Court Settlement Provides Hope for Mexican Gray Wolves
A coalition of wolf conservation groups, environmental organizations and a retired federal wolf biologist today announced a court settlement requiring the U.S. Fish and Wildlife Service (the Service) to prepare a long-delayed recovery plan for Mexican gray wolves by November 2017.
With only 97 individuals existing in the wild at the end of 2015, and fewer than 25 in Mexico, the Mexican gray wolf is one of the most endangered mammals in North America and faces a serious risk of extinction. Thanks to the courts, the Service is finally required to meet its legal obligation of completing a legally-sufficient recovery plan, with the ultimate goal of a healthy, sustainable population of Mexican gray wolves in the wild.
“The settlement announced today provides hope that the lobo can be a living, breathing part of the southwestern landscape instead of just a long-lost frontier legend,” said Tim Preso, Earthjustice attorney. “But to realize that hope, federal officials must take up the challenge of developing a legitimate, science-based recovery plan for the Mexican wolf rather than yielding to political pressure.”
Earthjustice filed a lawsuit in November 2014 to challenge the U.S. Fish and Wildlife Service’s multi-decade delay in completing a recovery plan for the Mexican wolf. Earthjustice represents Defenders of Wildlife, the Center for Biological Diversity, retired Fish and Wildlife Service Mexican Wolf Recovery Coordinator David R. Parsons, the Endangered Wolf Center and the Wolf Conservation Center in the case. Today’s announcement of a settlement agreement follows a September 2015 ruling by a federal judge in Tucson that rejected the government’s effort to dismiss the case.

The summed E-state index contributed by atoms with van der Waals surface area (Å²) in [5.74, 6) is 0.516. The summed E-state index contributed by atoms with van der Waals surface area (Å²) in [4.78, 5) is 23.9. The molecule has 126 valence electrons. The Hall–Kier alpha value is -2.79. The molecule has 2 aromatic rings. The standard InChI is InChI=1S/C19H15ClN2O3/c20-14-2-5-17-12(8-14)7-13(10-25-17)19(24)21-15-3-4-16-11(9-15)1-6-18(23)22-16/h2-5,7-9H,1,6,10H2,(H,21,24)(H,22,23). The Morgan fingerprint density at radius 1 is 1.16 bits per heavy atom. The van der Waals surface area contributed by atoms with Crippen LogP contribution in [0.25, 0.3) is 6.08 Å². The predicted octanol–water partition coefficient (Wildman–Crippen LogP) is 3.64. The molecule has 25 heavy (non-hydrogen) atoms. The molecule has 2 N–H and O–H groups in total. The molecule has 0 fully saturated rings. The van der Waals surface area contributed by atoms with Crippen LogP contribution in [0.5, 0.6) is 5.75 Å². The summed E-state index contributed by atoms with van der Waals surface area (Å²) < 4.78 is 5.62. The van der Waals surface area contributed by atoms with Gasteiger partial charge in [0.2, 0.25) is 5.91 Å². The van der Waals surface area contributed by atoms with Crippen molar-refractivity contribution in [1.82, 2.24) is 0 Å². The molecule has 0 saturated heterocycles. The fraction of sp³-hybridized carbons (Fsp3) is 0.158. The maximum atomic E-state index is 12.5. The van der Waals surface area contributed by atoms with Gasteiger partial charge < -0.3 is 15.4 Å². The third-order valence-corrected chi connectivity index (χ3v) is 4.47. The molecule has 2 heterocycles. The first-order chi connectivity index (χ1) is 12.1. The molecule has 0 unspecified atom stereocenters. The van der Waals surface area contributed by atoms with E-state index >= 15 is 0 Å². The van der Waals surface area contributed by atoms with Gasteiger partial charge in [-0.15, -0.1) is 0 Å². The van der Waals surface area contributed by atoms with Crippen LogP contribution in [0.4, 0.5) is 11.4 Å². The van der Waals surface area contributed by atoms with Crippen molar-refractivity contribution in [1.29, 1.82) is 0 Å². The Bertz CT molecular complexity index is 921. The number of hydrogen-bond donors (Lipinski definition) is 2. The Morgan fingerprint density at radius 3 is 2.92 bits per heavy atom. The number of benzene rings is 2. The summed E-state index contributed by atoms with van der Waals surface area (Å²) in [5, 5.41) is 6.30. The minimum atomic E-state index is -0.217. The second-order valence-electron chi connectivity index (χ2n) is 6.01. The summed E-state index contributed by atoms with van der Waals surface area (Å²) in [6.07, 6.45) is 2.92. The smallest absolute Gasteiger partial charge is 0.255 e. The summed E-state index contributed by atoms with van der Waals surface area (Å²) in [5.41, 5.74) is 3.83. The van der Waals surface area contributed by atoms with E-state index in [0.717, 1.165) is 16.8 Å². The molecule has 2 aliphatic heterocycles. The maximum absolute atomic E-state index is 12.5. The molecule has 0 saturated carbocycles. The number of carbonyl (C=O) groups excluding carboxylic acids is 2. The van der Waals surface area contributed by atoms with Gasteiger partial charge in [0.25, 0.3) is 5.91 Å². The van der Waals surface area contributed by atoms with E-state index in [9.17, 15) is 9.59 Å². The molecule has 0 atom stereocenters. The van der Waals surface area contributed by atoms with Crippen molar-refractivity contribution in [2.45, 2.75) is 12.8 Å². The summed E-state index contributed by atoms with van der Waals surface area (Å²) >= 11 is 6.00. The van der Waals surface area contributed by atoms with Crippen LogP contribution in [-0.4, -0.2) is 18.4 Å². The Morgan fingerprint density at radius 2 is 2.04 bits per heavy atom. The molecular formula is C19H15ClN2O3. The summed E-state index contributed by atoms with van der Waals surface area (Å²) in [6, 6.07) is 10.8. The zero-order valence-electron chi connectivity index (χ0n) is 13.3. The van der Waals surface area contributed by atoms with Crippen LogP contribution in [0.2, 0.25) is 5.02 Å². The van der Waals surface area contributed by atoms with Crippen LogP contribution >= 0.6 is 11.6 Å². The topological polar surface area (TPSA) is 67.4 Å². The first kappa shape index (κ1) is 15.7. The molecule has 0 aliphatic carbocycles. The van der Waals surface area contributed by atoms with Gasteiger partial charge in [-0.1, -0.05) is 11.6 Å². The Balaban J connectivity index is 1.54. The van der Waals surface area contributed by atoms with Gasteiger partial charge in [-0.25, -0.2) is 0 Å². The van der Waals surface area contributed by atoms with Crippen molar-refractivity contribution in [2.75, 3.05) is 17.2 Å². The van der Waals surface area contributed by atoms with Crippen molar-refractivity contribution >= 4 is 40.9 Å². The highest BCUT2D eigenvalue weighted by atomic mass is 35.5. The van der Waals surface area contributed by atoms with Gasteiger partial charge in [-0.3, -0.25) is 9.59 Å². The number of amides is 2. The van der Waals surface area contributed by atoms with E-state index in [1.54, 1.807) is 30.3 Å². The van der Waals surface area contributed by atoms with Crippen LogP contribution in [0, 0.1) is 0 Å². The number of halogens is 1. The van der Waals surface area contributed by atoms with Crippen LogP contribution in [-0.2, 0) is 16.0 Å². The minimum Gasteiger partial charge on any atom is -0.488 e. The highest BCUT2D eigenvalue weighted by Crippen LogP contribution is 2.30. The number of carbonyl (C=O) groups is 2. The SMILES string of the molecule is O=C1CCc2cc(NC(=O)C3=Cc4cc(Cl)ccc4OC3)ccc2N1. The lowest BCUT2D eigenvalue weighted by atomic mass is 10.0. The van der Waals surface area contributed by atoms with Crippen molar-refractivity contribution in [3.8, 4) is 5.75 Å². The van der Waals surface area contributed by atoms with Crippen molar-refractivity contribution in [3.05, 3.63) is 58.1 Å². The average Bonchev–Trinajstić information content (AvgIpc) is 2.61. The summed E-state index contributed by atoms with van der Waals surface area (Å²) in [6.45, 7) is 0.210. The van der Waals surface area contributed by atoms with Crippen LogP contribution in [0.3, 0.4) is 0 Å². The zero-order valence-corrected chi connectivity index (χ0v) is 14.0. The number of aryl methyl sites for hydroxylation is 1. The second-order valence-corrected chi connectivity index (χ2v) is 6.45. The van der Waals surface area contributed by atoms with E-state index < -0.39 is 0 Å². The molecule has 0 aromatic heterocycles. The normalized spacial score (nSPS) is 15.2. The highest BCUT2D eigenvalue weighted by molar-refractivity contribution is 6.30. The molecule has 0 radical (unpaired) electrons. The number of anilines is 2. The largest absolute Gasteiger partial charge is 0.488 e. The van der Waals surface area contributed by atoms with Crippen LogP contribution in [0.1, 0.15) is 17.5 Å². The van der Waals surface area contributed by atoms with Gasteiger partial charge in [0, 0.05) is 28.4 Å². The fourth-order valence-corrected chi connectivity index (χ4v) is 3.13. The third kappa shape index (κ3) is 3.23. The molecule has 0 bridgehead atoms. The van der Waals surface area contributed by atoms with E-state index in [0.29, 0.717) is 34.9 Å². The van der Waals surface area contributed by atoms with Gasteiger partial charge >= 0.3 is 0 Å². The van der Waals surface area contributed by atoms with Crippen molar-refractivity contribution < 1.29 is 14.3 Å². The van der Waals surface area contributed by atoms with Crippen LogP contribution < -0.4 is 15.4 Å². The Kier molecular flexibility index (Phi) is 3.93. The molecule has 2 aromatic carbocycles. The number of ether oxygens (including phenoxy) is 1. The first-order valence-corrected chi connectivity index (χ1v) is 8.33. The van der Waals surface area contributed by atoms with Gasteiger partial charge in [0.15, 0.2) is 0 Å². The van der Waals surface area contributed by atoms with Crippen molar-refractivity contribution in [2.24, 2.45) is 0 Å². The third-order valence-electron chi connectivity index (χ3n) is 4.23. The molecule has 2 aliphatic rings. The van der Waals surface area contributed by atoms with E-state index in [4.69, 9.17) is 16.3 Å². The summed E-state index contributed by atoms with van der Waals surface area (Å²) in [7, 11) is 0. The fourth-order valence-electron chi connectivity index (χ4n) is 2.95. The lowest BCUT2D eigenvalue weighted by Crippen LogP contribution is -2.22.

“Wolves love to follow paths,” said former Mexican wolf recovery leader David Parsons. “Now, finally, the path to recovery for the critically endangered lobos of the southwest will be blazed.”
“After four decades of delay, a scientific roadmap for recovery of the Mexican gray wolf will finally be reality,” said Michael Robinson of the Center for Biological Diversity. “The recovery plan should trigger new releases of captive-bred wolves into the wild and establish new Mexican wolf populations in the Grand Canyon and southern Rocky Mountain ecosystems.”
The Service developed a document it labeled a “recovery plan” for the Mexican wolf in 1982—but the Service itself admits that this document was incomplete, intended for only short-term application, and “did not contain objective and measurable recovery criteria for delisting as required by [the Endangered Species Act].” Most importantly, the 34-year-old document did not provide the necessary science-based guidance to move the Mexican gray wolf toward recovery. Without a recovery plan in place, the Service’s Mexican gray wolf conservation efforts have been hobbled by insufficient releases of captive wolves into the wild population, excessive removals of wolves from the wild, and arbitrary geographic restrictions on wolf occupancy of promising recovery habitat. The Service in 2010 admitted that the wild Mexican gray wolf population “is not thriving” and remains “at risk of failure,” and further admitted that “failure to develop an up-to-date recovery plan results in inadequate guidance for the reintroduction and recovery effort.”
“We are racing extinction on the Mexican gray wolf,” said Eva Sargent, senior Southwest representative for Defenders of Wildlife. “The best available science, not political pressure, should lead the recovery planning for the Mexican gray wolf. We need more wolves and less politics.”